# NHL

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Posted at 11:01 AM ET, 02/15/2012

# Why the Capitals have no room for error

STATISTICAL ANALYSIS | Sometime in the early 80s, Bill James of “Moneyball” fame noted that a baseball team's true strength could largely be determined more accurately by looking at runs scored and runs allowed than by looking at wins and losses. To be more specific, he found that one can predict future win-loss records more accurately using only past runs scored and runs allowed, as opposed to using only past wins and losses. Here is the formula, known as the Pythagorean win expectation: Runs for^2 divided by (Runs for^2+ Runs against^2).

The same can be said for hockey using goals-for and goals-against.

For example, when the 2009-10 Washington Capitals scored 318 goals and gave up 233, using the Pythagorean formula we could expect them to win 53 games. They won 54, or 65.9 percent of their games.

 Capitals Actual wins GF GA Expected Wins Difference 2009-10 54 318 233 53 1 2010-11 48 224 197 46 2 2011-12 28 156 160 27 1

We can also use this win expectation to figure out the likelihood that one team beats another in regulation. I will spare you the gory mathematical details, but it is based on a method called Log5, published by Bill James in the 1981 Baseball Abstract.

Using this, if Washington goes up against a team like the Florida Panthers, who have a .530 expected win percentage at home, we can determine that Washington's chance of winning that game is 36.4 percent. If a team is given a 30 to 40 percent chance of winning, it wins on average 35 percent of the time. If the team has a 60 percent or better chance, it wins 61 percent on average.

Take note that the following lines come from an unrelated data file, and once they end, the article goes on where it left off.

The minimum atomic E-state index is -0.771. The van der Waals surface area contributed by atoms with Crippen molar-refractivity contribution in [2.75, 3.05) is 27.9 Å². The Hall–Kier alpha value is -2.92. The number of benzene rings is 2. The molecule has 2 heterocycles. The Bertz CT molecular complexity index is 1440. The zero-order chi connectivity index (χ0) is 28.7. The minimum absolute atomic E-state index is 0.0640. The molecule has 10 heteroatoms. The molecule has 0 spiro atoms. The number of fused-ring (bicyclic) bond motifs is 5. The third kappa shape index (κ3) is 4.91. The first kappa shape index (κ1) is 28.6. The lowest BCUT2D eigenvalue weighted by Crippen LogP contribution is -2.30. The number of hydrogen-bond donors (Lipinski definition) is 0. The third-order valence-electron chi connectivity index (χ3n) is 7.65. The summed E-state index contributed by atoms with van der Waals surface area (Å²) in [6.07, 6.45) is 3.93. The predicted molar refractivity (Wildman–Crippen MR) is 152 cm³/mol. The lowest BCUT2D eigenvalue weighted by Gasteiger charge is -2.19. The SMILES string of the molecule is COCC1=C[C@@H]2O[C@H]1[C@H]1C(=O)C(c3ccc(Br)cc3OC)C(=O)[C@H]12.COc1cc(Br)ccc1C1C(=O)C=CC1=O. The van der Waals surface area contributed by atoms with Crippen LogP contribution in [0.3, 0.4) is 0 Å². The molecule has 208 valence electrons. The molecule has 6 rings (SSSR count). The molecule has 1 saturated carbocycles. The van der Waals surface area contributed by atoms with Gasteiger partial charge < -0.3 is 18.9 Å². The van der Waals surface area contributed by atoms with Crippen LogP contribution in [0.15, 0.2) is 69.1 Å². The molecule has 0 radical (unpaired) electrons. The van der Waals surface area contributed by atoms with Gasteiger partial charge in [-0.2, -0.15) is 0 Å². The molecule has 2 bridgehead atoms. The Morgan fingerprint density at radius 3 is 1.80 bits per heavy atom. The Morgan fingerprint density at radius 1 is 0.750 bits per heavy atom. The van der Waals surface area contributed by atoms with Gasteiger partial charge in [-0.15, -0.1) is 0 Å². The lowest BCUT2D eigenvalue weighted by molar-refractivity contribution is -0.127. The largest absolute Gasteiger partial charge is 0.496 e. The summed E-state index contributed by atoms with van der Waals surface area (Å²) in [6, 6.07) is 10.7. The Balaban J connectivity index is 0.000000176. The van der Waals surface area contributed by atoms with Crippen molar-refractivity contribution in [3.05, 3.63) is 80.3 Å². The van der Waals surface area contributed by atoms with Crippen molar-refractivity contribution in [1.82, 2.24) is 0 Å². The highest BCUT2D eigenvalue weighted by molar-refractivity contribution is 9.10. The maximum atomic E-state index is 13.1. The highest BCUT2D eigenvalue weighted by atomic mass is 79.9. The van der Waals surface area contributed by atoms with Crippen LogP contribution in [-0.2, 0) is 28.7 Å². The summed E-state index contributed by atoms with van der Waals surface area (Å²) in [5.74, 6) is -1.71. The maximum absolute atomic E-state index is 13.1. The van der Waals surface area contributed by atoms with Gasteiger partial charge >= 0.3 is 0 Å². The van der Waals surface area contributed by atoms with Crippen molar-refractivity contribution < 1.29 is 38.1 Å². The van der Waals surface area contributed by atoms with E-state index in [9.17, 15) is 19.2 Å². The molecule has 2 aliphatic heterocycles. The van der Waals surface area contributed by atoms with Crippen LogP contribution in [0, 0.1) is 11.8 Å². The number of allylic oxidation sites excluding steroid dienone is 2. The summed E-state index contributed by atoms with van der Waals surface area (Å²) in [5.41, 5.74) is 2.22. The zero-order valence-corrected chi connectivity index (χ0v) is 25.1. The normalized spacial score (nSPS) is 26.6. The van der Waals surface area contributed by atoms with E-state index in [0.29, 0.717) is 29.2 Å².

Here are Washington's expected win probabilities for the rest of the season:

 GP H/A Opponent WSH Win% 57 @ Florida Panthers 36.4% 58 @ Tampa Bay Lightning 33.8% 59 @ Carolina Hurricanes 41.0% 60 @ Ottawa Senators 45.9% 61 Montreal Canadiens 63.0% 62 @ Toronto Maple Leafs 38.1% 63 New York Islanders 74.6% 64 New Jersey Devils 64.0% 65 Philadelphia Flyers 55.7% 66 Carolina Hurricanes 73.2% 67 Tampa Bay Lightning 78.7% 68 @ Boston Bruins 21.6% 69 Toronto Maple Leafs 59.5% 70 @ New York Islanders 43.9% 71 @ Winnipeg Jets 30.4% 72 @ Chicago Blackhawks 27.7% 73 @ Detroit Red Wings 13.3% 74 @ Philadelphia Flyers 35.7% 75 Winnipeg Jets 77.5% 76 Minnesota Wild 71.5% 77 Buffalo Sabres 80.3% 78 @ Boston Bruins 21.6% 79 Montreal Canadiens 63.0% 80 @ Tampa Bay Lightning 33.8% 81 Florida Panthers 67.5% 82 @ New York Rangers 21.9%

This shows that there are likely 10 wins and 11 losses remaining. That would put the Capitals’ record at 38-34-5 (81 points) with five games as “toss-ups.”

These probabilities do not take into account the return of Nicklas Backstrom or Mike Green, nor any deadline deals that are made between now and Feb 27. However, if 92 standings points are needed to get in the playoffs, the margin of error is razor thin no matter what the future holds for the roster.